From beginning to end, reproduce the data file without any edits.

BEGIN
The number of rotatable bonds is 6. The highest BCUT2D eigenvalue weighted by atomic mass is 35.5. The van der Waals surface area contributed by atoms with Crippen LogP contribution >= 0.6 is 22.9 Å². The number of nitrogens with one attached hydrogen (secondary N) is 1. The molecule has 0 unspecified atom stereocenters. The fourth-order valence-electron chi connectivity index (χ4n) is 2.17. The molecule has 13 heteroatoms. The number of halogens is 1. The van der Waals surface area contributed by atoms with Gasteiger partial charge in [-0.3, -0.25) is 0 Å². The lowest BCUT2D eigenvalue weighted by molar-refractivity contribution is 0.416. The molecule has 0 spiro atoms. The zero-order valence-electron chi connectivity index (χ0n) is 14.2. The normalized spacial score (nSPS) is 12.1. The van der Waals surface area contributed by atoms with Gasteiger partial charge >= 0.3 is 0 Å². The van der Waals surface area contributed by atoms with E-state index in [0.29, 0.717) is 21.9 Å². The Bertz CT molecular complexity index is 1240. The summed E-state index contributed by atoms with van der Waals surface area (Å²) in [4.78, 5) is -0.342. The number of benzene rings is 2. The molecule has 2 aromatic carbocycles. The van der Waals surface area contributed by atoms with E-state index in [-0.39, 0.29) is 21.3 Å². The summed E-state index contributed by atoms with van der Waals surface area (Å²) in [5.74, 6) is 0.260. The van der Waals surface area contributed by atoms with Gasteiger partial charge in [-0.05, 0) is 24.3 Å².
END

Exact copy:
The number of rotatable bonds is 6. The highest BCUT2D eigenvalue weighted by atomic mass is 35.5. The van der Waals surface area contributed by atoms with Crippen LogP contribution >= 0.6 is 22.9 Å². The number of nitrogens with one attached hydrogen (secondary N) is 1. The molecule has 0 unspecified atom stereocenters. The fourth-order valence-electron chi connectivity index (χ4n) is 2.17. The molecule has 13 heteroatoms. The number of halogens is 1. The van der Waals surface area contributed by atoms with Gasteiger partial charge in [-0.3, -0.25) is 0 Å². The lowest BCUT2D eigenvalue weighted by molar-refractivity contribution is 0.416. The molecule has 0 spiro atoms. The zero-order valence-electron chi connectivity index (χ0n) is 14.2. The normalized spacial score (nSPS) is 12.1. The van der Waals surface area contributed by atoms with Gasteiger partial charge >= 0.3 is 0 Å². The van der Waals surface area contributed by atoms with E-state index in [0.29, 0.717) is 21.9 Å². The Bertz CT molecular complexity index is 1240. The summed E-state index contributed by atoms with van der Waals surface area (Å²) in [4.78, 5) is -0.342. The number of benzene rings is 2. The molecule has 2 aromatic carbocycles. The van der Waals surface area contributed by atoms with E-state index in [-0.39, 0.29) is 21.3 Å². The summed E-state index contributed by atoms with van der Waals surface area (Å²) in [5.74, 6) is 0.260. The van der Waals surface area contributed by atoms with Gasteiger partial charge in [-0.05, 0) is 24.3 Å².